The software launching ceremony was held at the Blitz Megaplex in Bandung recently and was attended by Research and Technology Minister Kusmayanto Kadiman, head of the West Java Industry and Trade Office Agustiar and representatives from Senada-USAID.
Nancy Margried, who served as project manager for the Pixel People Project, said the software allows traditional batik makers to design an unlimited number of motifs. She added the basic forms in the software, such as angles, length and repetitive motifs, were taken from traditional batik motifs, such as from Pekalongan, Garut, Yogyakarta and Surakarta.
"We have included a number of basic motifs, such as angles, length and motif duplication in the database so as to facilitate making batik motifs," Margried said.
Minister Kusmayanto said his ministry had provided support to the Batik Fraktal software given its extraordinary innovation, which combines art, computer, mathematics and economics.
"I am impressed because the innovation could expand batik sales extensively. Batik, which was regarded as traditional and out-moded, can now become a trend among the younger generation with its new and up-to-date designs," Kusmayanto said.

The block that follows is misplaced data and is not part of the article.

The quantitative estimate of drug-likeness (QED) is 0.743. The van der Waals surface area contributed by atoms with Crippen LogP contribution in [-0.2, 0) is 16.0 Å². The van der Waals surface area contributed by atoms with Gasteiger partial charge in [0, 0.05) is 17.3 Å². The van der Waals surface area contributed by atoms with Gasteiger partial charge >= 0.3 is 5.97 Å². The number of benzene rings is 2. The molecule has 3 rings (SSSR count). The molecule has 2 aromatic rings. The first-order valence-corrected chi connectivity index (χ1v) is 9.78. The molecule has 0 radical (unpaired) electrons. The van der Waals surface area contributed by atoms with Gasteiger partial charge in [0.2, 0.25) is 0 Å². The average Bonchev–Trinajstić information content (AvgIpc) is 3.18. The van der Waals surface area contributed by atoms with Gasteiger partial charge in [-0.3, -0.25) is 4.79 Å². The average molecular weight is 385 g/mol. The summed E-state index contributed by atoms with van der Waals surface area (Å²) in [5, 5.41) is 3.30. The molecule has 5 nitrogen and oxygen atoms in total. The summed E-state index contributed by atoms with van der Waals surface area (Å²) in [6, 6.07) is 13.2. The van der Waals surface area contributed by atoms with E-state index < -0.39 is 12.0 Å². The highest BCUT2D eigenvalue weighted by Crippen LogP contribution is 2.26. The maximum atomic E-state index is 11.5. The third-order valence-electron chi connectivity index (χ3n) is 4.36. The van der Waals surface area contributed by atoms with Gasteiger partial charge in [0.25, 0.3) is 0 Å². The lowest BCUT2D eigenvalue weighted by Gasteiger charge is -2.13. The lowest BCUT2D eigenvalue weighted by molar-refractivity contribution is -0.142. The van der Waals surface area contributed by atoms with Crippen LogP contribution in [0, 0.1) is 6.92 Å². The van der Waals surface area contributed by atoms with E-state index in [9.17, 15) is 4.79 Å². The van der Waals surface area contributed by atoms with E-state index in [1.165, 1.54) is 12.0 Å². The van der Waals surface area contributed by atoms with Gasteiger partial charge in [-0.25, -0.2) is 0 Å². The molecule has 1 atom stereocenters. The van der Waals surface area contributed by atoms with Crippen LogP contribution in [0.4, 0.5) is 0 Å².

Nancy said batik fabrics could be made manually by using the traditional manner and the computer designs could easily be downloaded to the batik printing machines for mass production. Besides government agencies, Nancy said demand for the Batik Fraktal software was also sought after by customers from Australia, the United States and Singapore.
"We sell it in the form of software, design and finished products, but our capital is still limited so we have to bring in new investors."
They have decided to provide the software free to traditional and small-scale batik makers, but have set a high price for large-scale companies and overseas orders so as to protect local batik makers.
In Cirebon, traditional batik makers have aired their concern over the influx of Chinese-made batik products flooding the domestic market, including those producing the local Cirebon batik, better known as Trusmi.
They are afraid the Chinese-made batik could wipe out the local batik industry, which is managed traditionally.